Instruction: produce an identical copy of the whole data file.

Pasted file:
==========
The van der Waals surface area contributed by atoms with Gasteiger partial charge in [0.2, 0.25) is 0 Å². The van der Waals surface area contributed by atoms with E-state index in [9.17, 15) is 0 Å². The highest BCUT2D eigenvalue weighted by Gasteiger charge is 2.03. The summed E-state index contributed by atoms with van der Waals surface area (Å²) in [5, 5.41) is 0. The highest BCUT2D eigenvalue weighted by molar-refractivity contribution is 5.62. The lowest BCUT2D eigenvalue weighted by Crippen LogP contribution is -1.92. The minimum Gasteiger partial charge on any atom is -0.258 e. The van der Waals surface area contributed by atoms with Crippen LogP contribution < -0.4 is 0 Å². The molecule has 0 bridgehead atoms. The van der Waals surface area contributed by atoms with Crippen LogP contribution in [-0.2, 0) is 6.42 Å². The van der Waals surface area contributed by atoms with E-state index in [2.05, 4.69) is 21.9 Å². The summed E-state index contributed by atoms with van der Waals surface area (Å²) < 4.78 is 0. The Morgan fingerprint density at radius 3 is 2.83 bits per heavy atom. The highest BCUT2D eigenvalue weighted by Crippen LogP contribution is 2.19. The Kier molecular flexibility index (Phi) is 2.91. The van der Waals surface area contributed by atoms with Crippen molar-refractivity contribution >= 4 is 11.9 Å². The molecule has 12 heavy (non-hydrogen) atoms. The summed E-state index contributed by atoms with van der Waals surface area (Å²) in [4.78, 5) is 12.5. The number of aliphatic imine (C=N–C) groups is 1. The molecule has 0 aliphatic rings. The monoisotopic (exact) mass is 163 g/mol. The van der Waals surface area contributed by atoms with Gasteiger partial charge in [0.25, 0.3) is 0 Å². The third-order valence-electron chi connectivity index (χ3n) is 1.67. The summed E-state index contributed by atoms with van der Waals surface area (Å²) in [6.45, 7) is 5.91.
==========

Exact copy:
The van der Waals surface area contributed by atoms with Gasteiger partial charge in [0.2, 0.25) is 0 Å². The van der Waals surface area contributed by atoms with E-state index in [9.17, 15) is 0 Å². The highest BCUT2D eigenvalue weighted by Gasteiger charge is 2.03. The summed E-state index contributed by atoms with van der Waals surface area (Å²) in [5, 5.41) is 0. The highest BCUT2D eigenvalue weighted by molar-refractivity contribution is 5.62. The lowest BCUT2D eigenvalue weighted by Crippen LogP contribution is -1.92. The minimum Gasteiger partial charge on any atom is -0.258 e. The van der Waals surface area contributed by atoms with Crippen LogP contribution < -0.4 is 0 Å². The molecule has 0 bridgehead atoms. The van der Waals surface area contributed by atoms with Crippen LogP contribution in [-0.2, 0) is 6.42 Å². The van der Waals surface area contributed by atoms with E-state index in [2.05, 4.69) is 21.9 Å². The summed E-state index contributed by atoms with van der Waals surface area (Å²) < 4.78 is 0. The Morgan fingerprint density at radius 3 is 2.83 bits per heavy atom. The highest BCUT2D eigenvalue weighted by Crippen LogP contribution is 2.19. The Kier molecular flexibility index (Phi) is 2.91. The van der Waals surface area contributed by atoms with Crippen molar-refractivity contribution >= 4 is 11.9 Å². The molecule has 12 heavy (non-hydrogen) atoms. The summed E-state index contributed by atoms with van der Waals surface area (Å²) in [4.78, 5) is 12.5. The number of aliphatic imine (C=N–C) groups is 1. The molecule has 0 aliphatic rings. The monoisotopic (exact) mass is 163 g/mol. The van der Waals surface area contributed by atoms with Gasteiger partial charge in [0.25, 0.3) is 0 Å². The third-order valence-electron chi connectivity index (χ3n) is 1.67. The summed E-state index contributed by atoms with van der Waals surface area (Å²) in [6.45, 7) is 5.91.